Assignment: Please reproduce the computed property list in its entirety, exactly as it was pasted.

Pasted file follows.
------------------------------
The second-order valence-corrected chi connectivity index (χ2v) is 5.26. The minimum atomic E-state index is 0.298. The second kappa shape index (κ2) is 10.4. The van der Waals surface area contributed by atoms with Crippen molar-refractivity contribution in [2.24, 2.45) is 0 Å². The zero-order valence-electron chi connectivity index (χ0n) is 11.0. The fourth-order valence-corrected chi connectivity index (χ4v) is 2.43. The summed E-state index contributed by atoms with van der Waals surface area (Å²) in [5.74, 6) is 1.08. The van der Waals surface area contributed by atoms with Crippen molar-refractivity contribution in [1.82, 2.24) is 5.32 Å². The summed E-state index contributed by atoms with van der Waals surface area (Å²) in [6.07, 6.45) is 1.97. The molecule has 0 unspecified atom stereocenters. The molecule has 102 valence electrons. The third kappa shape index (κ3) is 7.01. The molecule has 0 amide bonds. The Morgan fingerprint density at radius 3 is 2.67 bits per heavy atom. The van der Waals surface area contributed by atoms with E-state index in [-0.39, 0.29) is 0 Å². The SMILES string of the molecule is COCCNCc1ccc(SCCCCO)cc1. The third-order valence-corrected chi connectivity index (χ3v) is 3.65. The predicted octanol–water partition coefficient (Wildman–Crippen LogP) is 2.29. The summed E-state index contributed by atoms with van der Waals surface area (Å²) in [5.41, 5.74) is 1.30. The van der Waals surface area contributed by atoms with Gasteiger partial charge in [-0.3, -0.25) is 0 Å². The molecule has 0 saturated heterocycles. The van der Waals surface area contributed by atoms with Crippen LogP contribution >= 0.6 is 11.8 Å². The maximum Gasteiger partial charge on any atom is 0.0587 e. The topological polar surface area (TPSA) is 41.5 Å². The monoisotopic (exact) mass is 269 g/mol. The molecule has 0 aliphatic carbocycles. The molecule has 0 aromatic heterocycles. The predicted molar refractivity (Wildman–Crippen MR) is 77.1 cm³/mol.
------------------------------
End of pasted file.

The second-order valence-corrected chi connectivity index (χ2v) is 5.26. The minimum atomic E-state index is 0.298. The second kappa shape index (κ2) is 10.4. The van der Waals surface area contributed by atoms with Crippen molar-refractivity contribution in [2.24, 2.45) is 0 Å². The zero-order valence-electron chi connectivity index (χ0n) is 11.0. The fourth-order valence-corrected chi connectivity index (χ4v) is 2.43. The summed E-state index contributed by atoms with van der Waals surface area (Å²) in [5.74, 6) is 1.08. The van der Waals surface area contributed by atoms with Crippen molar-refractivity contribution in [1.82, 2.24) is 5.32 Å². The summed E-state index contributed by atoms with van der Waals surface area (Å²) in [6.07, 6.45) is 1.97. The molecule has 0 unspecified atom stereocenters. The molecule has 102 valence electrons. The third kappa shape index (κ3) is 7.01. The molecule has 0 amide bonds. The Morgan fingerprint density at radius 3 is 2.67 bits per heavy atom. The van der Waals surface area contributed by atoms with E-state index in [-0.39, 0.29) is 0 Å². The SMILES string of the molecule is COCCNCc1ccc(SCCCCO)cc1. The third-order valence-corrected chi connectivity index (χ3v) is 3.65. The predicted octanol–water partition coefficient (Wildman–Crippen LogP) is 2.29. The summed E-state index contributed by atoms with van der Waals surface area (Å²) in [5.41, 5.74) is 1.30. The van der Waals surface area contributed by atoms with Gasteiger partial charge in [-0.3, -0.25) is 0 Å². The molecule has 0 saturated heterocycles. The van der Waals surface area contributed by atoms with Crippen LogP contribution >= 0.6 is 11.8 Å². The maximum Gasteiger partial charge on any atom is 0.0587 e. The topological polar surface area (TPSA) is 41.5 Å². The monoisotopic (exact) mass is 269 g/mol. The molecule has 0 aliphatic carbocycles. The molecule has 0 aromatic heterocycles. The predicted molar refractivity (Wildman–Crippen MR) is 77.1 cm³/mol.